to them! Don’t drag, wait a moment, go to him and say “what have you got there?” or praise
as normal. It may sound strange, but your interest is building a relationship with your dog. It
causes the dog to form one herd with you, members of which are interested in each other. It
really matters to your dog to feel good and gets rid of frustration. It’s a bit like in a marriage,
when two people only live together but they are not interested in each other, they don’t ask
anything, they don’t offer anything to each other. This situation is always frustrating.

Of course, everything in moderation and within healthy boundaries. It may happen that your
dog picks up an extremely interesting lead and is stubbornly dragging you in a given
direction. Allow this behaviour every once in a while. However, most of the walks is up to
you to decide which direction you go. If necessary, adjust the pace to the dog, but the slower
the better.

Relieving stress while on the leash

Sometimes it happens that the dog bites on the leash and starts making nervous movements
as soon as it passes another dog or something else. Pay attention to this behaviour. A dog
can be stressed by anything – a man in a hat, a nun, a rustling sack – it can be anything. In
such cases, I encourage you to contact professionals and work on your dog’s fears. However,
it is worth remembering that the dog should not be put into too difficult situations too
quickly. Slowly working with the dog, showing him that it’s nothing too scary, you can
overcome the fear.

When the dog grabs the leash to relieve stress, it is worth redirecting his attention to the
tear toy or the rope. It is also worthwhile to carefully investigate what makes the dog behave
like that and either avoid it or slowly get used to it.

Or is it just a game of tugging the leash?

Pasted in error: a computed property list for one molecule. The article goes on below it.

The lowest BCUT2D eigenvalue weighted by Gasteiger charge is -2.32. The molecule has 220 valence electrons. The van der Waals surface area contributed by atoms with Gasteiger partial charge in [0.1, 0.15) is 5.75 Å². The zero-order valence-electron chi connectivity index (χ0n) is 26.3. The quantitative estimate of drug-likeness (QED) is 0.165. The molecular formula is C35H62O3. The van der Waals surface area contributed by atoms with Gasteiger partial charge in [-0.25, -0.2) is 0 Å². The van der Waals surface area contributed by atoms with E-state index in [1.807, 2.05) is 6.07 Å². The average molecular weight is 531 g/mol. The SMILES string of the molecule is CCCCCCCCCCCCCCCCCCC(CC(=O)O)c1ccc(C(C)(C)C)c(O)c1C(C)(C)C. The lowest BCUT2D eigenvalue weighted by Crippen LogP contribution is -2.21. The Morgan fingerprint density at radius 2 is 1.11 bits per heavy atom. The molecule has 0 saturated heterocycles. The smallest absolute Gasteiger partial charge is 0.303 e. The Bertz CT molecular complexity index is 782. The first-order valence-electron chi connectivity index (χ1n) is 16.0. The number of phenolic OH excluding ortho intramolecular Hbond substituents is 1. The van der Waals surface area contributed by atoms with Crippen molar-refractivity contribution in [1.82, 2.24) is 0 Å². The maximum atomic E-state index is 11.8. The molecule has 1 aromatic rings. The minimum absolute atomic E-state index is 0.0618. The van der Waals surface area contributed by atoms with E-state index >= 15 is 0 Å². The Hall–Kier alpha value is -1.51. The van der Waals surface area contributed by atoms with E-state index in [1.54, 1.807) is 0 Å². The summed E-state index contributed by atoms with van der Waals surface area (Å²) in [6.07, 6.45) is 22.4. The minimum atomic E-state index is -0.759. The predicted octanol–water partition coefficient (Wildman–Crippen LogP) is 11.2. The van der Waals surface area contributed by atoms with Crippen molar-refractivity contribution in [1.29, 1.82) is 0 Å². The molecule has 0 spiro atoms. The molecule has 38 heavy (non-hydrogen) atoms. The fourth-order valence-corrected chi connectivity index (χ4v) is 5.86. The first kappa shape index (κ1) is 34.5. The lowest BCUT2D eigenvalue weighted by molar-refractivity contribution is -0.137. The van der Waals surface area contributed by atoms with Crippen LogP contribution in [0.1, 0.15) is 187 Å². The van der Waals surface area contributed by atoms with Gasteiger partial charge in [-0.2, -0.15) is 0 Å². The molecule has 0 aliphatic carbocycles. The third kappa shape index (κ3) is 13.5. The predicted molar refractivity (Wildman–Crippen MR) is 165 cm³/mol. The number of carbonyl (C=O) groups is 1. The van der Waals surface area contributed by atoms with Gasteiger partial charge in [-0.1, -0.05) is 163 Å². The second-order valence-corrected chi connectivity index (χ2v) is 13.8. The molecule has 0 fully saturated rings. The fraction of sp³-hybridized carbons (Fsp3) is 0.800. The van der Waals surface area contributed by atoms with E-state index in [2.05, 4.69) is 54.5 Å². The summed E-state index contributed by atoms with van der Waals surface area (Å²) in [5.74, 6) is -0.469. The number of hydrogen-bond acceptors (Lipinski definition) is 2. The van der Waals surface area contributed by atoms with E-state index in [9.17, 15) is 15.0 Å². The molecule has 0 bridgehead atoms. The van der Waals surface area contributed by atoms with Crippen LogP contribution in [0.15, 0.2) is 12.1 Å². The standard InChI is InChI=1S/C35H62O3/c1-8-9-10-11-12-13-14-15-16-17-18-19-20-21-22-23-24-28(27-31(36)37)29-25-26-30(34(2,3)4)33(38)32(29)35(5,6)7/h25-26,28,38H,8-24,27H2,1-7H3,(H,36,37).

There are times when grabbing the leash is an invitation to play, not a symptom of
frustration. This is much less common, and as an owner/carer you will notice it rather
quickly. Then you have nothing else to do but pull out the rope or chew/tug toy. However, it
is better for you to initiate the fun and do it before the dog does it first. Remember that
playing with a tug is deeply ingrained in the nature of the dog. Properly conducted fun does
not teach aggression, on the contrary! It leads to the fact that the dog is less nervous, learns
to control himself. And snarling while dragging is nothing but fun.

The dog bites the leash – what to do?

Don’t react. Take a toy with you for a walk and while the dog tries to chew on the leash, wait
for it to stop playing with it. You can also reward with a treat. You can also use special sprays
and apply fragrance to the leash.

What does biting a leash mean?

Most of the time it is frustration. The dog is getting angry about something. Maybe you
don’t let your dog be a dog? He cannot smell or look around. Make sure you have fun.
Less often it is a typical invitation to play, and due to the fact that there is nothing else, a
leash is used for fun.

Metal dog leash

The use of a chain leash is one way for your dog to learn not to bite the leash. However, this
method only addresses the effect, not the cause of the behaviour. The dog may shift its
frustration onto something that might be more valuable to you than a leash. Provide the dog
with what he needs and the problem will go away.

How do I train my dog not to bite / grab the leash?

Best by playing with him. Preferably with a tug toy and fetching. Provide your dog with
entertainment. Allow sniffing, retrieving, if the dog tolerates other dogs, let him play with
them. You will then eliminate the problem of biting the leash much more permanently by
addressing the root of the problem.